Commentary. In a speech at the British Museum, Prime Minister David Cameron painted the Brexit in stark colors: a choice between war and peace.

Cameron raises possibility of war if Britain leaves Europe

Now that the hostilities over London’s mayoral elections are subsiding, the moment of truth will be June 23, when Britons will decide whether the United Kingdom will abandon the European Union, driving the temperature of the debate up to white heat. And while the latest polls indicate a country divided, it was revealed who among David Cameron’s speechwriters studied history at the university, forcing him to a furious, and perhaps superficial, refresher.

In a speech at the British Museum on Monday, which was attended by David Miliband, the Blairite who was beaten — by his brother Ed — in the race for the Labour leadership six years ago, Cameron warned that abandoning the E.U. would have harmful consequences for maintaining peace in Europe. So harmful that it would not only threaten the peace and stability of the U.K., but would lead the continent to the brink of a third world war. Ergo the true patriot, in the peroration of the prime minister, will vote to remain.

Stealing the idea of awarding the Nobel Peace Prize to the E.U. (a foolishness perhaps surmounted only by the proposal to confer it to the Internet, as some digital ultras were still arguing seriously until recently), Cameron has strung together a series of examples taken from history, ranging from the fall of the western Roman Empire to that of the Berlin wall, without, of course, omitting the due references to Waterloo, pro-Europe pleading and post-1945 Winston Churchill. All designed to demonstrate the need to remain within the E.U.

But it drastically calls into question Cameron’s historical memory and the splendid isolation policy — one of the cornerstones of euroscepticism — and liberalism so emphatically presented by the former mayor Boris Johnson who bet his career on Cameron’s conservatism.

“From Caesar’s legions to the wars of the Spanish Succession, from the Napoleonic Wars to the fall of the Berlin Wall,” Cameron said. “Proud as we are of our global reach and our global connections, Britain has always been a European power, and we always will be.”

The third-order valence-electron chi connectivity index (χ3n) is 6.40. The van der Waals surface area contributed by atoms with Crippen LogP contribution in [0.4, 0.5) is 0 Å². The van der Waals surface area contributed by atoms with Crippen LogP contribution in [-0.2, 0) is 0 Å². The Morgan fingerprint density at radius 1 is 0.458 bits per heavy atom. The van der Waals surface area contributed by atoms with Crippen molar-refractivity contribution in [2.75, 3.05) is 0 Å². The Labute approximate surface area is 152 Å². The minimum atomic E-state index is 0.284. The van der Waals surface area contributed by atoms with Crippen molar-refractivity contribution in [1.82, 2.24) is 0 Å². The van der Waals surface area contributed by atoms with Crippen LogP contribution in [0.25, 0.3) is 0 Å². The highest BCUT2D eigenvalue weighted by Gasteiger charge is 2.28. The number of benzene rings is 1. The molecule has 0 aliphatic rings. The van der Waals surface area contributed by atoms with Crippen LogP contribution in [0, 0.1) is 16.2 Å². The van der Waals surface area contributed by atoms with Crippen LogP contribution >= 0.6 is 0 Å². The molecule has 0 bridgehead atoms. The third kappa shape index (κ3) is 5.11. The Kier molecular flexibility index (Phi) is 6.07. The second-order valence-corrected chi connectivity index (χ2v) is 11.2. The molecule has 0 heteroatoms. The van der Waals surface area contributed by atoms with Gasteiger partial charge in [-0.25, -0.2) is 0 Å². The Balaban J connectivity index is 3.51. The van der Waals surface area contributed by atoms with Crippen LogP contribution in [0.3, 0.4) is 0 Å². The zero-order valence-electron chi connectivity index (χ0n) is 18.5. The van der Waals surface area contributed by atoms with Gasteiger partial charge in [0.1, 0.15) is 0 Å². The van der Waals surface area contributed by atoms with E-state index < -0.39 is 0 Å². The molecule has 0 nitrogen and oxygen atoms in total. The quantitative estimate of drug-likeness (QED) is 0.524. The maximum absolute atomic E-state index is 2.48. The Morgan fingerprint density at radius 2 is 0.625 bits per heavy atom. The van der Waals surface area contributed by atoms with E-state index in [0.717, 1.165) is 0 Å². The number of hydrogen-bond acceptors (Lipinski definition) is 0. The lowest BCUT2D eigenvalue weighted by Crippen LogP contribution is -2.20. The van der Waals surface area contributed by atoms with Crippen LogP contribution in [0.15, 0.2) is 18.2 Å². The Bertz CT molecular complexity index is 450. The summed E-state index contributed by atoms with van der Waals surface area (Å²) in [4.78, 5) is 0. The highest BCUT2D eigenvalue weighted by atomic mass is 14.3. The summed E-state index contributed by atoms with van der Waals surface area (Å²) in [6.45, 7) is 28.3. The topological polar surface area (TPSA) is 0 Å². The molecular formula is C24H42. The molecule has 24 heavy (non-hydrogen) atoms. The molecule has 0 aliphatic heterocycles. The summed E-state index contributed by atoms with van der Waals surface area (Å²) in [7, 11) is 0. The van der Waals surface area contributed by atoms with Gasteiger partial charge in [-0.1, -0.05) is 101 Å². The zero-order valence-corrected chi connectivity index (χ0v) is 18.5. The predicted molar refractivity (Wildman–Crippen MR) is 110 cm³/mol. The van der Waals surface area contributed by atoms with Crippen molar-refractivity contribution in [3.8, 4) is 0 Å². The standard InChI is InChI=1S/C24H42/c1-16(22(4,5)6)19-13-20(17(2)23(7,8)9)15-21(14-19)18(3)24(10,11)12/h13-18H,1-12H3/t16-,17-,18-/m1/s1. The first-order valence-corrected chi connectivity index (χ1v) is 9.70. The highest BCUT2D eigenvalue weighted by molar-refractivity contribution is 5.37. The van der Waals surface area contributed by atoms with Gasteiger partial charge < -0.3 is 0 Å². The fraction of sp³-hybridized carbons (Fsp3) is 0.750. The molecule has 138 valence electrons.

He also added: “Whenever we turn our back on Europe, sooner or later we come to regret it. We have always had to go back in, and always at a much higher cost. … Can we be so sure that peace and stability on our continent are assured beyond any shadow of doubt? Is that a risk worth taking? I would never be so rash as to make that assumption.”

For once, the two leading figures of the ruling party in Scotland, Nicola Sturgeon and Alex Salmond, are heeding the call. The latter, Sturgeon’s predecessor at the leadership of the party and the leadership of the Scottish Parliament and SNP nationalists (who have just won the elections back), said on Monday that the decision to quit the E.U. would immediately trigger calls for another referendum to exit the United Kingdom.

Thus, the prime minister’s Urbi et Orbi of good faith and fervent Europeanism emerged. This is the same premier who announced some time ago that he would support the Brexit if Brussels had not granted the renegotiation of the participation of Great Britain in the European consensus.

For his part, rival Boris Johnson replied point by point to Cameron’s arguments, without surrendering the jokes that have made him “Boris” — given also his very serious ambitions to lead the party — in the latest chapter of this internal war between conservatives. A little later, in a speech at the headquarters of the “separatists,” Johnson ridiculed Cameron’s statements, pointing out — not without reason — that waging wars is normally a function of NATO. He followed that with far more personal attacks on his former Eton and Oxford classmate. But Westminster is well worth the price of a friendship.

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